Community Engagement and Student Activities Fairs: Learn about the different ways to volunteer for community groups in Middletown on Wed., Sept. 11 and the many different WSA student groups on Fri., Sept. 13, and make sure to get involved in at least one activity/group. There are a ton from which to choose. It’s a great way to pursue your interests, meet people, make connections, and hone different skills.
The Connections Program:
Soon you will receive an invitation to join this network that connects you with a faculty or staff mentor and an upper-level student so that you have an “in” to the Wes community and people to help you navigate your way around. Definitely something to check out.
The Class Blog:
While email is the official mode of communication (so check your email daily), I will also communicate with you through the Class of 2017 blog— www.classof2017.blogs.wesleyan.edu . You can also send me announcements about events and I would be happy to post them.
I truly look forward to meeting and working with each one of you over your next four years at Wes. As your class dean, I am here to support your academic success and intellectual development as well as to help you work out situations that get in the way of that success, whether they be academic, personal or social. If I cannot help you directly, I will connect you with someone who can. Wesleyan has an array of resources for this very reason. You are joining a wonderful community and as a member of that community now, you will enhance it by your participation in the classroom, in the labs, in the studios, on the fields, and in the community. There are many interesting and challenging opportunities ahead of you over the next four years, so get ready for a great ride!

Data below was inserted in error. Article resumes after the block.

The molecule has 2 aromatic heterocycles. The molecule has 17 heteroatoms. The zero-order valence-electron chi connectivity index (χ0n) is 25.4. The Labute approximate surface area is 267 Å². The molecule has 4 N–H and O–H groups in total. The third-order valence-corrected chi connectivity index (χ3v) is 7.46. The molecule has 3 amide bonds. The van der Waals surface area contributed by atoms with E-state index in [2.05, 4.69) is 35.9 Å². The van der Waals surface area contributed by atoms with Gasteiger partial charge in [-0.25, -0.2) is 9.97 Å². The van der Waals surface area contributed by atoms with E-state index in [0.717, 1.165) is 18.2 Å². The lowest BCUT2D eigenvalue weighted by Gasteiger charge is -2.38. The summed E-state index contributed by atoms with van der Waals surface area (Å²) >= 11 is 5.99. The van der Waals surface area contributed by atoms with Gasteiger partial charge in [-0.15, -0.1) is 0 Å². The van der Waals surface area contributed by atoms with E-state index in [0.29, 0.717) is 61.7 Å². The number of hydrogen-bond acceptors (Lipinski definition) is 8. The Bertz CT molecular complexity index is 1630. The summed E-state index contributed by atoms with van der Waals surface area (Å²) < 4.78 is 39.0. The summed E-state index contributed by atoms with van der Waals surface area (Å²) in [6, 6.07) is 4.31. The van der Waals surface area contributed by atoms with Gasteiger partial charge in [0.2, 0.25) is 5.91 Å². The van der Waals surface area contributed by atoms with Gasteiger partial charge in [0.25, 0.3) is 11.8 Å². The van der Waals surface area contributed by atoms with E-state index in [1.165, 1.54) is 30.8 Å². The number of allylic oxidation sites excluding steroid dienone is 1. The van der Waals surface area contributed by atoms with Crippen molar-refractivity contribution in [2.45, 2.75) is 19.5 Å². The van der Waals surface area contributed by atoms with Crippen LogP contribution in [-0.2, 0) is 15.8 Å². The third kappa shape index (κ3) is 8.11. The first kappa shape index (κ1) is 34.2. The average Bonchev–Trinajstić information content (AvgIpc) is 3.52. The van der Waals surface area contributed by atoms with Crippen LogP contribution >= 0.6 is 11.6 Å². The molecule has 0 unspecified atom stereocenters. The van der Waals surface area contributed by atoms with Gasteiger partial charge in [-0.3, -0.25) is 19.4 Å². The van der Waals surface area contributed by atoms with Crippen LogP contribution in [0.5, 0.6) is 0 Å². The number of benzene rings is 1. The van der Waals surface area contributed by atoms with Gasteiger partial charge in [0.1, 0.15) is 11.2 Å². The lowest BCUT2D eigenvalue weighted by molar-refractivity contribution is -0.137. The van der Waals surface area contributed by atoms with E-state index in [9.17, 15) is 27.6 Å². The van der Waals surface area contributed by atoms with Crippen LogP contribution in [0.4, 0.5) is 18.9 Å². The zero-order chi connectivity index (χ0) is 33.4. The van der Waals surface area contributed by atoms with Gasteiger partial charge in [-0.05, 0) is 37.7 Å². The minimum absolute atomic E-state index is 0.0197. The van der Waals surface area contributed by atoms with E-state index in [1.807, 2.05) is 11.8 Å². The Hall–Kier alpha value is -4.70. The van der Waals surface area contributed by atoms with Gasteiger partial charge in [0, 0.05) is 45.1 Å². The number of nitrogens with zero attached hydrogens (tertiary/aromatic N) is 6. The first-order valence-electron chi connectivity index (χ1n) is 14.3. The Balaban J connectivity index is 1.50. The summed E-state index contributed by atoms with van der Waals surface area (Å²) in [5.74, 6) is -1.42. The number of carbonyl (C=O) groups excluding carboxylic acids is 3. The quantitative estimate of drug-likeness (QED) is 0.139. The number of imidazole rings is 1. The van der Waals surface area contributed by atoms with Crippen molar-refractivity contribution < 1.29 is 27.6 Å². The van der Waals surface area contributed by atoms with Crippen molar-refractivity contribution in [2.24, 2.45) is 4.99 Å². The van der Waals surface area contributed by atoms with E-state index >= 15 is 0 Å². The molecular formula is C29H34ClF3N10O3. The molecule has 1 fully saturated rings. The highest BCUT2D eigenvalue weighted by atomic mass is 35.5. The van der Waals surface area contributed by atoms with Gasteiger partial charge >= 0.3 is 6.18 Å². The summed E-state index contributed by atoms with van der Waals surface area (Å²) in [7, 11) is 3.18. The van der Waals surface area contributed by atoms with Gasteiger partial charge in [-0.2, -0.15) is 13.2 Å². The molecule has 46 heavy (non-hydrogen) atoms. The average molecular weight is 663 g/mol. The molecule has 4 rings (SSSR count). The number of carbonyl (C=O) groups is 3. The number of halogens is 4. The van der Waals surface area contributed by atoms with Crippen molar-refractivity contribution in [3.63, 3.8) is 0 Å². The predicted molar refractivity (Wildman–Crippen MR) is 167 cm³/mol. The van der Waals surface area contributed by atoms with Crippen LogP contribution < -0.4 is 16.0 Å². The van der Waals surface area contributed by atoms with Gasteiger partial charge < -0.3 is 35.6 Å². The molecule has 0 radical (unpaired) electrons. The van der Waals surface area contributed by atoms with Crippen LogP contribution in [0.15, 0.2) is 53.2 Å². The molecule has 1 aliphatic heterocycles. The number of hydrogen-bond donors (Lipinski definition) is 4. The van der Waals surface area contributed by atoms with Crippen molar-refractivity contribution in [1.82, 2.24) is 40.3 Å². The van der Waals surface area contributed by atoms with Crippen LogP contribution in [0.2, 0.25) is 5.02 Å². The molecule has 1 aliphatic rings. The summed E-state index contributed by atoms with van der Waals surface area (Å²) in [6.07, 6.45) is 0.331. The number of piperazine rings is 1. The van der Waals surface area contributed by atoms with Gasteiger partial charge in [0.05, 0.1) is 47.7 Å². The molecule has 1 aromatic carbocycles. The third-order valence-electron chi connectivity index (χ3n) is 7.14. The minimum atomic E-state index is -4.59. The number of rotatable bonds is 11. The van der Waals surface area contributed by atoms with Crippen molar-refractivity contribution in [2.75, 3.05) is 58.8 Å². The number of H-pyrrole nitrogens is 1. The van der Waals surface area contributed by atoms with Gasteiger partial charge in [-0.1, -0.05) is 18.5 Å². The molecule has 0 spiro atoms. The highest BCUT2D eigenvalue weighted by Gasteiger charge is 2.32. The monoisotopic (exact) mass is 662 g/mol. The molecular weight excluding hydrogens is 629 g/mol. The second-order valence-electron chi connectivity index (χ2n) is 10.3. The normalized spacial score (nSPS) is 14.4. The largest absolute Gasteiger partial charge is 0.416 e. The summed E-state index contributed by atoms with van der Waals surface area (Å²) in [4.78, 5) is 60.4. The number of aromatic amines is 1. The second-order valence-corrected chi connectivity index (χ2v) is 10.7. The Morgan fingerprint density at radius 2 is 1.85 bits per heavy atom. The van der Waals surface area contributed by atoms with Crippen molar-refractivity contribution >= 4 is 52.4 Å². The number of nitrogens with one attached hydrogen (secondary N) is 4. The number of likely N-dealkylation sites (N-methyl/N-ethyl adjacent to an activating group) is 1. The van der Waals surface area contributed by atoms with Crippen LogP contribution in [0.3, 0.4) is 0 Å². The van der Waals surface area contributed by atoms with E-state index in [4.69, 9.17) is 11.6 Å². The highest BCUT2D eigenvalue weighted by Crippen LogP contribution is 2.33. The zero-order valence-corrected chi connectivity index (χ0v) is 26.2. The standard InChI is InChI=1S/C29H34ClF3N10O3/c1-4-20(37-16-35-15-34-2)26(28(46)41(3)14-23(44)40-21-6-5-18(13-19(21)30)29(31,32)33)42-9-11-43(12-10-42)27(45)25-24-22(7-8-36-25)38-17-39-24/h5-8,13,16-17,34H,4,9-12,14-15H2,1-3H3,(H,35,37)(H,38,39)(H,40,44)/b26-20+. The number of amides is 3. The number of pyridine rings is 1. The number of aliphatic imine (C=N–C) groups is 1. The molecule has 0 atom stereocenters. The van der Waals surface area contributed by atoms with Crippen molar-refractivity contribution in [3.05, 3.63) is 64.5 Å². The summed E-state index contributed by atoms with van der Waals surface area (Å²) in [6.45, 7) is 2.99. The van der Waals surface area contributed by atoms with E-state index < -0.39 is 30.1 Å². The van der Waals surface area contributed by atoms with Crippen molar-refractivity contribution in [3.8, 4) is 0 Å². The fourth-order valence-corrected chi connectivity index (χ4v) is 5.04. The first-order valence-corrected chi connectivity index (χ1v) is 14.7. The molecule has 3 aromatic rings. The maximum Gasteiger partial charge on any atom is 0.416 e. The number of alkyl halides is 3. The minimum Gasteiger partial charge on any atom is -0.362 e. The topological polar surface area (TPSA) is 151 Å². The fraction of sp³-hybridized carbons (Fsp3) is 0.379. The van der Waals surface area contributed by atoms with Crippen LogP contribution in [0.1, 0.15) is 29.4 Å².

Best, Dean Brown
Check out the Faculty and Student Advising Handbook. The Handbook is designed to help you achieve your educational goals by providing advice on how to get the most out of your relationship with your faculty advisor as you build your program of study over the course of your Wesleyan career. The Handbook also provides information about academic departments and programs, academic regulations and graduation requirements, study abroad, the major declaration process, academic support services for students, and the procedures of the Honor Board and the Student Judicial Board. It is important that you know all this when you start Wesleyan!
To Members of the Class of 2017,
This year, Wesleyan has greatly increased the number of first-year writing seminars (FYS) for its first-year class. These classes will introduce students to a variety of topics ranging from volcanoes to music in downtown NYC. Some of these classes are quite focused; others provide a sweeping introduction into an interdisciplinary area of study that may be new to first-year students (e.g., Environment and Society in Africa). All of these classes, however, will emphasize the importance of writing at the university level.
These classes have been designed with you in mind. Students in first year seminars will become familiar with the methods used to collect, interpret, analyze, and present evidence as part of a scholarly argument. Faculty teaching these classes will also highlight the type of writing associated with their respective disciplines, and help students develop, compose, organize, and revise their writing. All first-year seminars will have assignments totaling at least 20 pages, and will feature oral or written feedback on student writing; many will also employ peer-mentoring and writing tutors. FYSs are limited to 15 students.
FYS classes can be found at: https://iasext.wesleyan.edu/regpro/!wesmaps_page.html?crse_list=FYS&term=1139&offered=Y#fall
Some new ones will soon be added, so you may want to check on the list from time to time. There are also other first-year seminars and gateway courses offered, so you have a wide range of classes from which to choose.
Professor Andrew Curran, Dean for the Humanities and Arts and Coordinator for the FYSs